Donations to Fill the Bus 2023 poured in by the boxful, by Christmas-tree-shaped stacks, by the bundle and by the handful. Every can proved the generosity of the Rotorua community.
Yesterday a CityRide bus drove across Rotorua calling on businesses, schools and the public to donate food items to the Salvation Army Rotorua’s foodbank ahead of Christmas for the Hits Rotorua 97.5FM’s campaign.
Fill the Bus is part of the six-week Rotorua Daily Post Christmas Appeal to help stock the Salvation Army foodbank’s shelves through the holidays and into 2024.
The Hits Rotorua presenter Paul Hickey was on the bus all day from 7am until 6pm on Wednesday and presenting his radio show live from 9am to 3pm, chatting to the locals who make donations at the designated public stop-offs.
In 2022, the appeal raised $76,500 worth of donations as the soaring cost of living forced some people out of their homes and pushed others to their financial limits.
This year, the appeal hopes to raise even more, lending a hand to those turning to the foodbank for help, including people with jobs and mortgages struggling to feed their families.
With the help of generous hearts like Mokoia Intermediate student Xavier Reuben, it looks as though the appeal may achieve that goal.
Xavier, 12, donated about 120 cans to his school’s collection all by himself.
He said it was for the “Christmas spirit”.
Xavier was one of many individuals who helped Fill the Bus, even when it wasn’t convenient for them.
Nurse Hine Isaac saw the bus parked at New World as she was getting groceries after a night shift. She decided to stop and donate a few cans of spaghetti.
”I like to help out where I can.”
Bryn Parry, who brought the day’s first donation, said he was on his way out the door on his way to the gym when his wife Julz stopped him.
”She gave me a bag of cans and told me to give it to the bus at the shopping centre. I’m glad she did.”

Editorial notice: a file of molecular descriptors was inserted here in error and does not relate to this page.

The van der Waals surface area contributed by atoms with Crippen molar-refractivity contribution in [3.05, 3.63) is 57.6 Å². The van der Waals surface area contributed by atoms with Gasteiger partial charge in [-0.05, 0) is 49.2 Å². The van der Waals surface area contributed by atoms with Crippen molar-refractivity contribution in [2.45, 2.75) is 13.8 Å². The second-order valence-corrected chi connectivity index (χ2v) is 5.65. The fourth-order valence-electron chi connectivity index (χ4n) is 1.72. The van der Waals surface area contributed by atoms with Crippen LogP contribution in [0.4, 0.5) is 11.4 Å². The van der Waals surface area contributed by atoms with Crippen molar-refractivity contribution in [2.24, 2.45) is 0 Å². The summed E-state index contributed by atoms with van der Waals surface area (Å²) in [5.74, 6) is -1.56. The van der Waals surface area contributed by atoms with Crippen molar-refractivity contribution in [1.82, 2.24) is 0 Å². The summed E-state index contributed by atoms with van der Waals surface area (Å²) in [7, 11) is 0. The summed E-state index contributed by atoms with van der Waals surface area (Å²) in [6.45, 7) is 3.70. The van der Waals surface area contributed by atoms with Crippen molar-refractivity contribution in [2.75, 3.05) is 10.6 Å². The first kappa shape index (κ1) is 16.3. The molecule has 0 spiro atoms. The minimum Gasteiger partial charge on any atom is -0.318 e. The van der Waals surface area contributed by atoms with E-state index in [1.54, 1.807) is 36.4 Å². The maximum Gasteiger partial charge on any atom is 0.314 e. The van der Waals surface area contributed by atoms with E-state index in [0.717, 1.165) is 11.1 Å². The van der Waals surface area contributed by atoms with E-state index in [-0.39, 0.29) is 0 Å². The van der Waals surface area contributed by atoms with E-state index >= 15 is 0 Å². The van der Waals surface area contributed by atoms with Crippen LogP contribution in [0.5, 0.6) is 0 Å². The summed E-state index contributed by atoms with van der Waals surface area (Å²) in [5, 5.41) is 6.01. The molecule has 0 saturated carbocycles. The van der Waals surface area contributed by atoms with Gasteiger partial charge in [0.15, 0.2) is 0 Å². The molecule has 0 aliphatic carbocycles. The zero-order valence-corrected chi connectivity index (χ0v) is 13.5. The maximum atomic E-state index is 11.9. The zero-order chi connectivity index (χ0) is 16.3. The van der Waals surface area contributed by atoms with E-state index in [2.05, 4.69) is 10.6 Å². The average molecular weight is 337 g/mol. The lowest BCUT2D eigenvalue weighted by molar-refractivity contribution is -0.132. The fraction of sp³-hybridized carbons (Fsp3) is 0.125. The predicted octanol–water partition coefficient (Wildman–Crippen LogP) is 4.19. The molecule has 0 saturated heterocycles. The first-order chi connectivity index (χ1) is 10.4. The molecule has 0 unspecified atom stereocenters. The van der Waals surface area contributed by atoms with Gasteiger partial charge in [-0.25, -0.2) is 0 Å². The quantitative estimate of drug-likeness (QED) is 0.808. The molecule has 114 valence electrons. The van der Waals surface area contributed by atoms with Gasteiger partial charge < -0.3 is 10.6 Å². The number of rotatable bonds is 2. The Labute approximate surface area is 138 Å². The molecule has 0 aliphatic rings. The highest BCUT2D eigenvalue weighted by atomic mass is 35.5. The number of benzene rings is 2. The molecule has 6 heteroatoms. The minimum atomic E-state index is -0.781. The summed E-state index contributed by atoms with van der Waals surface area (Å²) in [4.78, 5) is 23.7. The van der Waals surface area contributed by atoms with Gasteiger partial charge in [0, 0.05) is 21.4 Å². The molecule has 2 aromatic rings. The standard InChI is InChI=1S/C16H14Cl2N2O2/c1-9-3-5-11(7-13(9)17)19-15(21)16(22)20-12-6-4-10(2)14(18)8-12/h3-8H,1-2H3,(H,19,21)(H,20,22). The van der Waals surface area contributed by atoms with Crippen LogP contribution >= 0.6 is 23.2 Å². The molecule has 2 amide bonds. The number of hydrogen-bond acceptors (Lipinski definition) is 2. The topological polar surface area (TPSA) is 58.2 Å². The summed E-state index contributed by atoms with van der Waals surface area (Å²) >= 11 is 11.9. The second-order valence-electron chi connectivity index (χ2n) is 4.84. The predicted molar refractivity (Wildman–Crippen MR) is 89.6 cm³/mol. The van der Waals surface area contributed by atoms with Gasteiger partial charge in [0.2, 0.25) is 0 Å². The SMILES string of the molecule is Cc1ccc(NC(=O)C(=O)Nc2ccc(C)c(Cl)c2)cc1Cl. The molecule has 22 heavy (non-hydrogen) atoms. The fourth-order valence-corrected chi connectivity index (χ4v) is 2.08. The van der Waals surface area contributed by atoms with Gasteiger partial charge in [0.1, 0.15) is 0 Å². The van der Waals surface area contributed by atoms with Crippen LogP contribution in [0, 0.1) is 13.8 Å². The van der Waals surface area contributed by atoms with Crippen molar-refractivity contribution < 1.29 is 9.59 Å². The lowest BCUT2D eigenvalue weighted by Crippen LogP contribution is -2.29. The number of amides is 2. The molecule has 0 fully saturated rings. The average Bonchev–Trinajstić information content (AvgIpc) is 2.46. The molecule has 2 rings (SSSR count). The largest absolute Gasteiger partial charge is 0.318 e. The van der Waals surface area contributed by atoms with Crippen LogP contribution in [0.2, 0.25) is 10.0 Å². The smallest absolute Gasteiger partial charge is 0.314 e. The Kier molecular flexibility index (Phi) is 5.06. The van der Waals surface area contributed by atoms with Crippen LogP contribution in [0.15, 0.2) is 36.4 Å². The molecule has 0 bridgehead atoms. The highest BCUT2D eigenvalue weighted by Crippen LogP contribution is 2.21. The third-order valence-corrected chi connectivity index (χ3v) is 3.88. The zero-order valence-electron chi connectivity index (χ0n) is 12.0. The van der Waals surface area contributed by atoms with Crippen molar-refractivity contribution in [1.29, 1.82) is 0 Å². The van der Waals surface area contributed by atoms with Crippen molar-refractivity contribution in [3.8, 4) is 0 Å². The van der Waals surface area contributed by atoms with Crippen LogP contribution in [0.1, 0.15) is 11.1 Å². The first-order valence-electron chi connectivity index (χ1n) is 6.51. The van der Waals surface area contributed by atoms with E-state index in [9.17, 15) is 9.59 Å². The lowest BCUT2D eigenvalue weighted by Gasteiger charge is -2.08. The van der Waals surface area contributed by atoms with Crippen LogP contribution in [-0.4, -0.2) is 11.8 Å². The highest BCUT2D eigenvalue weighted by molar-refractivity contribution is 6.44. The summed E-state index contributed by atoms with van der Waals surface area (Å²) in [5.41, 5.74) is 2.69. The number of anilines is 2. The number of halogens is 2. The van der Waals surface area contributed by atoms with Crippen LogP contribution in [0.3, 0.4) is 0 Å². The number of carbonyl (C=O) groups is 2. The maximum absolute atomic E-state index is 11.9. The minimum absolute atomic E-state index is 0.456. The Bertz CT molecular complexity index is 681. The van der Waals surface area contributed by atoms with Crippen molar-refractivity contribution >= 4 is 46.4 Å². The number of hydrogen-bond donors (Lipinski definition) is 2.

CityRide employee and today’s Fill the Bus driver Anita Williams said Fill the Bus was about the same things as Christmas: “Giving and family”.
Williams said she was happy to see people give from the heart.
Fill the Bus drove to the doors of 14 schools for this year’s appeal
As the team approached each gate kids ran out with cans in each hand. Some chanted “It’s the Grinch”, over and over again. Others hopped up and down around their collected donations while teachers tried to hold them back from running up to the bus. One school even started singing Christmas carols.
“We all need food and food is happiness,” Otonga Road Primary School student Kiriana Le Comte Hepburn said.
The 10-year-old was “very excited”.
“Because there is the Grinch here and he looks like Pete Davidson.”
Principal Gareth Cunliffe said the day was an “opportunity to give to people who don’t have as much on Christmas”.
“Our children have come to the party. There’s a stack of stuff.”
Lynmore School principal Hinei Taute said support for their collection has “been absolutely amazing”.
“We put it out to our whānau on all our communication channels and daily there has been food brought in,” Taute said.
”Some of the kids had to lug the donations in themselves and put in a bit of muscle power but the looks in their faces - they are so pleased.”
Taute said the school’s student council had been hard at work promoting the appeal.
”They made posters they visited all the classes it’s fantastic. We are so happy that our community backs us up 100 per cent.”
Rotorua Primary School teacher Briar Grace said the school community was always excited to support the appeal’s “beautiful kaupapa”.
”They know the drill. They know they’re contributing to whānau, some we know and some we don’t.”
Rotorua Home Based Childcare service owner Zandra Harding was one of the first to email her organisation’s support for Fill The Bus 2023.
“It’s been around town for ages we just thought we’re part of the community, we utilise the community so why not give back,” Harding said.
“Whanaungatanga is big for us and helping the children be aware of the community they’re in is part of that.”
Ngongotahā School principal Craig McFadyen said the school was “absolutely” happy with their donation.
”It’s a wonderful time of the year to celebrate and support others.
“The school community has been amazingly supportive and given a good-sized haul and the kids have a great time supporting the appeal.”
Kawaha Point School student Theresa Mary Uluave-Bell, 9, said she brought a tin of tuna. ”Because I can give food to the people who need it.”
Malfroy year one and two teacher Delyse Bell said the day was important to “give back to the community”. She said the school had held discos to raise food donations.
Westbrook student Sophia Chapman, 11, said she was “excited” because donations meant other kids could have food over Christmas too.